Iron Ore Company (IOC) workers in Labrador on April 17 rejected the company's offer saying it fell far short of their basic demands. Seventy-six per cent of the 1,168 workers who voted decided the tentative agreement reached between the company and the negotiating committee of USW Local 5795 did not satisfy the needs of the ensemble of workers. The workers took their decision in defence of all IOC workers both currently employed and those younger workers from their community not yet hired, who should not be forced to endure inferior working conditions and terms of employment as the company unjustly demands. They also expressed support for their fellow workers who have become sick or injured at work and need help, a not insubstantial number estimated at 250 workers out of a total workforce of 1,300.

Workers' resistance had forced the company to withdraw a number of concessions but the central issue of a precarious work force of new hires was not addressed. The company had introduced a category of temporary workers a few years ago and workers viewed this as an assault on the dignity and rights of themselves and Labrador's young workers and their remote community.

Prior to this round of bargaining, IOC had refused to hire full-time workers, instead forcing temporary precarious employment on new hires. The company went so far as to threaten workers that if they do not accept a temporary workforce and write it into the agreement, it would resort to contracting out to fill all open positions. To underscore its attack, IOC for the first time brought in contractors to haul ore from the mine, operating trucks and equipment full-time workers would usually use. Workers realize they must put an end to this company arrogance.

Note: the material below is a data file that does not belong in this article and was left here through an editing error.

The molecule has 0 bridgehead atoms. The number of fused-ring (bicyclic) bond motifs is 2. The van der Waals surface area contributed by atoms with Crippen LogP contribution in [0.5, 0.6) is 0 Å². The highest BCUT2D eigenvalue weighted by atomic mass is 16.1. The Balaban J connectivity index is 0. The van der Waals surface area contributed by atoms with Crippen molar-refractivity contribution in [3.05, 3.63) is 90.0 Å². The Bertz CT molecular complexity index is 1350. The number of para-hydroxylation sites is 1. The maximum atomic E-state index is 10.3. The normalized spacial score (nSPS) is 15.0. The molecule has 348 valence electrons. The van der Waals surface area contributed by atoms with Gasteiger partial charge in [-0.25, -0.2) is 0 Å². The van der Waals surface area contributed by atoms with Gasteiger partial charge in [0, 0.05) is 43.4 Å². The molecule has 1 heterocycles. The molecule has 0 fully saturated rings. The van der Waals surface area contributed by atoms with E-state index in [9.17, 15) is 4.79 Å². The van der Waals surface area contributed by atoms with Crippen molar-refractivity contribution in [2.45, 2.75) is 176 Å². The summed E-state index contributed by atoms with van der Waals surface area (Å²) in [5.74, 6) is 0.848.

In 2016, workers had reluctantly voted to permit a six month pilot project to allow the company to hire temporary workers. When negotiations began for a new collective agreement, the company pushed its demand to include a certain percentage of temporary workers, employed without security and fewer benefits, as a legal part of the terms of employment. The workers would have none of this and rejected the company proposal by more than 90 per cent.

In its new "final offer," IOC dropped the category of the temporary workforce but demanded drastic changes in the policy regarding new hires during their first two years at the plant. Layoff and recall language was worsened, the probation period was made longer, and new hires were granted less vacation time than before. This proposal would continue what workers call a two-tier system and permit the company to hire people for a few months and then lay them off, using them in the same manner as temporary workers.